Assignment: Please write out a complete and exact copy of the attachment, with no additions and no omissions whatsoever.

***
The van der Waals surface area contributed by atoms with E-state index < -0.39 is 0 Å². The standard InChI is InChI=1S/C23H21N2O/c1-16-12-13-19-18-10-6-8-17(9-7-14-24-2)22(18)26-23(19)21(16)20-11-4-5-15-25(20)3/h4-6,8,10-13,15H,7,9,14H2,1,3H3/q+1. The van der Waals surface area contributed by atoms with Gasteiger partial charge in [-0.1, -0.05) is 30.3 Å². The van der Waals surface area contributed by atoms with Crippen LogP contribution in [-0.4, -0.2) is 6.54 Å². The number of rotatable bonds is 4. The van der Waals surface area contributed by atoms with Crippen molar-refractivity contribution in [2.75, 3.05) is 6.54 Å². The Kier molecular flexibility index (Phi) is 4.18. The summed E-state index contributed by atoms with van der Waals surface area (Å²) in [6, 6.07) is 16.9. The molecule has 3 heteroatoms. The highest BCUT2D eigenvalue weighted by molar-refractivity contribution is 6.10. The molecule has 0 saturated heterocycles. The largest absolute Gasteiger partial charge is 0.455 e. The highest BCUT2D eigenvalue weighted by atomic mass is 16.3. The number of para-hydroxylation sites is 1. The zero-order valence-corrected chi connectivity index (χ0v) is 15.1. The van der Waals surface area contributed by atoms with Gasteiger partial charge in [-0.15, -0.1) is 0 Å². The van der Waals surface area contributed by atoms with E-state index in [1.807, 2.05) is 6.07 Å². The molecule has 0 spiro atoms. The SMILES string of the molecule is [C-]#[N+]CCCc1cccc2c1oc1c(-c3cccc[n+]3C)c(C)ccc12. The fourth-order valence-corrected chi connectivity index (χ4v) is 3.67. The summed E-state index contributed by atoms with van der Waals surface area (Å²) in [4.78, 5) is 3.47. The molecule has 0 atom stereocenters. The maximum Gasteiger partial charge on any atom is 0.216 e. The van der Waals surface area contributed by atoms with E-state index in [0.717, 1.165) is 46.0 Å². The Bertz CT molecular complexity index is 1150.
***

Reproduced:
The van der Waals surface area contributed by atoms with E-state index < -0.39 is 0 Å². The standard InChI is InChI=1S/C23H21N2O/c1-16-12-13-19-18-10-6-8-17(9-7-14-24-2)22(18)26-23(19)21(16)20-11-4-5-15-25(20)3/h4-6,8,10-13,15H,7,9,14H2,1,3H3/q+1. The van der Waals surface area contributed by atoms with Gasteiger partial charge in [-0.1, -0.05) is 30.3 Å². The van der Waals surface area contributed by atoms with Crippen LogP contribution in [-0.4, -0.2) is 6.54 Å². The number of rotatable bonds is 4. The van der Waals surface area contributed by atoms with Crippen molar-refractivity contribution in [2.75, 3.05) is 6.54 Å². The Kier molecular flexibility index (Phi) is 4.18. The summed E-state index contributed by atoms with van der Waals surface area (Å²) in [6, 6.07) is 16.9. The molecule has 3 heteroatoms. The highest BCUT2D eigenvalue weighted by molar-refractivity contribution is 6.10. The molecule has 0 saturated heterocycles. The largest absolute Gasteiger partial charge is 0.455 e. The highest BCUT2D eigenvalue weighted by atomic mass is 16.3. The number of para-hydroxylation sites is 1. The zero-order valence-corrected chi connectivity index (χ0v) is 15.1. The van der Waals surface area contributed by atoms with Gasteiger partial charge in [-0.15, -0.1) is 0 Å². The van der Waals surface area contributed by atoms with E-state index in [1.807, 2.05) is 6.07 Å². The molecule has 0 spiro atoms. The SMILES string of the molecule is [C-]#[N+]CCCc1cccc2c1oc1c(-c3cccc[n+]3C)c(C)ccc12. The fourth-order valence-corrected chi connectivity index (χ4v) is 3.67. The summed E-state index contributed by atoms with van der Waals surface area (Å²) in [4.78, 5) is 3.47. The molecule has 0 atom stereocenters. The maximum Gasteiger partial charge on any atom is 0.216 e. The van der Waals surface area contributed by atoms with E-state index in [0.717, 1.165) is 46.0 Å². The Bertz CT molecular complexity index is 1150.